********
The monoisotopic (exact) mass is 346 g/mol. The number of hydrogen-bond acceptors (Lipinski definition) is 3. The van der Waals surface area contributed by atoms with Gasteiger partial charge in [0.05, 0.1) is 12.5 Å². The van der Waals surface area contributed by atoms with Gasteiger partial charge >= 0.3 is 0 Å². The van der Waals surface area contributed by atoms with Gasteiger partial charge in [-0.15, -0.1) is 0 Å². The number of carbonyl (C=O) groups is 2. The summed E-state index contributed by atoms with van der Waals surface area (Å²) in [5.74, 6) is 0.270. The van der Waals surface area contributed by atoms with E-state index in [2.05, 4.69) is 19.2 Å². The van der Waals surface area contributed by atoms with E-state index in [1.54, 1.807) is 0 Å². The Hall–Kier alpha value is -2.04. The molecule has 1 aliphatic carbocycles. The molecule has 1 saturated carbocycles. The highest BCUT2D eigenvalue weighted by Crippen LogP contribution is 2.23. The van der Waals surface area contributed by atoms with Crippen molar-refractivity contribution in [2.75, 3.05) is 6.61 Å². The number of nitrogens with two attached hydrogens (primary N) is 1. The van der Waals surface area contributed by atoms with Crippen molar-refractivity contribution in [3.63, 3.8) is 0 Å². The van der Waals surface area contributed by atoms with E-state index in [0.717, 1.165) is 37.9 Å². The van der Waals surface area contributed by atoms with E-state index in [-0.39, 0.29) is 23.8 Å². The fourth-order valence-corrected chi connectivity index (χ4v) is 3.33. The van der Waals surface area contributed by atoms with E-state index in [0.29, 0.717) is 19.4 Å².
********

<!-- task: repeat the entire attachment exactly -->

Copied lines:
The monoisotopic (exact) mass is 346 g/mol. The number of hydrogen-bond acceptors (Lipinski definition) is 3. The van der Waals surface area contributed by atoms with Gasteiger partial charge in [0.05, 0.1) is 12.5 Å². The van der Waals surface area contributed by atoms with Gasteiger partial charge >= 0.3 is 0 Å². The van der Waals surface area contributed by atoms with Gasteiger partial charge in [-0.15, -0.1) is 0 Å². The number of carbonyl (C=O) groups is 2. The summed E-state index contributed by atoms with van der Waals surface area (Å²) in [5.74, 6) is 0.270. The van der Waals surface area contributed by atoms with E-state index in [2.05, 4.69) is 19.2 Å². The van der Waals surface area contributed by atoms with E-state index in [1.54, 1.807) is 0 Å². The Hall–Kier alpha value is -2.04. The molecule has 1 aliphatic carbocycles. The molecule has 1 saturated carbocycles. The highest BCUT2D eigenvalue weighted by Crippen LogP contribution is 2.23. The van der Waals surface area contributed by atoms with Crippen molar-refractivity contribution in [2.75, 3.05) is 6.61 Å². The number of nitrogens with two attached hydrogens (primary N) is 1. The van der Waals surface area contributed by atoms with Crippen molar-refractivity contribution in [3.63, 3.8) is 0 Å². The van der Waals surface area contributed by atoms with E-state index in [0.717, 1.165) is 37.9 Å². The van der Waals surface area contributed by atoms with E-state index in [-0.39, 0.29) is 23.8 Å². The fourth-order valence-corrected chi connectivity index (χ4v) is 3.33. The van der Waals surface area contributed by atoms with E-state index in [0.29, 0.717) is 19.4 Å².